Olympic sponsors have faced criticism in the past. During the 2008 Beijing Games, the Save Darfur campaign targeted major sponsors like General Electric and Coca Cola, urging them to use their influence with the Chinese government to stop the crimes against humanity that the Sudanese government was accused of committing in Darfur. The companies weren't in any way involved with the abuses, but campaigners saw them as legitimate targets. They believed the companies could intervene with the Chinese, and the Chinese would in turn use their influence to stop the Sudanese government from continuing the atrocities in Darfur. The record of such actions is mixed and when such interventions become public, have often been unsuccessful.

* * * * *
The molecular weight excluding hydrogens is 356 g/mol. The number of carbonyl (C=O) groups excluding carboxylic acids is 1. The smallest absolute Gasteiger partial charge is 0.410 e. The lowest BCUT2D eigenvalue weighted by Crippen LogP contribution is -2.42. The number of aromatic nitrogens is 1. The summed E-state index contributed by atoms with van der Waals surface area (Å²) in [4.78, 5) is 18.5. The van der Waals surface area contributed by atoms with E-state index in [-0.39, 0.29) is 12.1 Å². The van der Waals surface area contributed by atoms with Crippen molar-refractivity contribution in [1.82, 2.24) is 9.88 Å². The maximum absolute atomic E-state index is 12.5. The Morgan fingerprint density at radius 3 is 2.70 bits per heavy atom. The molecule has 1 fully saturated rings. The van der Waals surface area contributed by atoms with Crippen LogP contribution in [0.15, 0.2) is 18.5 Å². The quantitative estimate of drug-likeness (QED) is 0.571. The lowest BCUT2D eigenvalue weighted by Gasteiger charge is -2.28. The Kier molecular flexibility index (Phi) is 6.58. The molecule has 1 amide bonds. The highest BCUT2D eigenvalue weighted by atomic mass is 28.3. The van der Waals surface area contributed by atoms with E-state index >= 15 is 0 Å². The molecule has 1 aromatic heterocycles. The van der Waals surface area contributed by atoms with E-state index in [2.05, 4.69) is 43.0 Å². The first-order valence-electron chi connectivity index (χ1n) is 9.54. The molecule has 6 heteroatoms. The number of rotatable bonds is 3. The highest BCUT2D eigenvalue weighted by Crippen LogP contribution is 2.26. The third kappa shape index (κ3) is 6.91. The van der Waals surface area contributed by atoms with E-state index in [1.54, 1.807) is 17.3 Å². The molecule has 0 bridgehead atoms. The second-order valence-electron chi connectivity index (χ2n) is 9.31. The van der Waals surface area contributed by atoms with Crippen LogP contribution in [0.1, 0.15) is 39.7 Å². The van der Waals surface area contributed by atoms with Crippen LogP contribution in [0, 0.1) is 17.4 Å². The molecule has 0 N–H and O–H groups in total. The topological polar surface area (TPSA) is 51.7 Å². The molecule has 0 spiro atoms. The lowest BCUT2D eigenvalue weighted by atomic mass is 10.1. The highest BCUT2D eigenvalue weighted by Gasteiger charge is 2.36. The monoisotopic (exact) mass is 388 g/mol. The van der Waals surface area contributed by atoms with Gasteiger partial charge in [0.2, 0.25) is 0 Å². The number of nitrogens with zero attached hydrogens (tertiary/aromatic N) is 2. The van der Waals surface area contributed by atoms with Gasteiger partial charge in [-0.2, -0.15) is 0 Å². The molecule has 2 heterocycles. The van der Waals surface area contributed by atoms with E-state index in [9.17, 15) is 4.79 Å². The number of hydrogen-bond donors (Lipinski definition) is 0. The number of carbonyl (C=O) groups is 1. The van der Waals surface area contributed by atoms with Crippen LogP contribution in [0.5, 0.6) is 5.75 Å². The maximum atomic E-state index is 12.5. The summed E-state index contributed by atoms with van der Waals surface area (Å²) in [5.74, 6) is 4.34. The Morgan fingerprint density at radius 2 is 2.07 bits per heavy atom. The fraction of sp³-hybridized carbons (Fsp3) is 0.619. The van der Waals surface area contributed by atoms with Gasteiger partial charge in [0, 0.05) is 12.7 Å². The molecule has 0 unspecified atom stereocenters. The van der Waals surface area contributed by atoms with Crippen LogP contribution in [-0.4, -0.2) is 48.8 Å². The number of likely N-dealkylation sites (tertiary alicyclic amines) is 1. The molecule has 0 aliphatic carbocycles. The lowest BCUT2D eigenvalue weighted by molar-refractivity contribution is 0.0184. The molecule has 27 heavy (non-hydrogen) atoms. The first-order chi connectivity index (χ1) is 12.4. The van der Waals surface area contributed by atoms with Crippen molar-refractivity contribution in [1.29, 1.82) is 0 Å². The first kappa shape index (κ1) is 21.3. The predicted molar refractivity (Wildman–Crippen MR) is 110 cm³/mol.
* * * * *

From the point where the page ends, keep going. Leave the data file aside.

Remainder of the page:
Coke and GE then, Dow now. But there is a crucial difference: no one was accusing companies sponsoring the Beijing Games of being complicit in human rights abuses in Darfur. In Dow's case, many activist groups claim that the company has a case to answer over the tragedy in Bhopal, when thousands of people died after methyl isocyanate gas leaked from a fertilizer plant. The plant was operated at the time by Union Carbide, an American corporation Dow Chemical acquired a few years later, although Union Carbide's Indian assets were sold to an Indian company prior to that acquisition. The liability of Dow with regard to the disaster in 1984 itself is not easy to establish, but activists and lawyers in India assert that Dow cannot escape responsibility for the ongoing contamination of ground water in Bhopal, and its health impacts.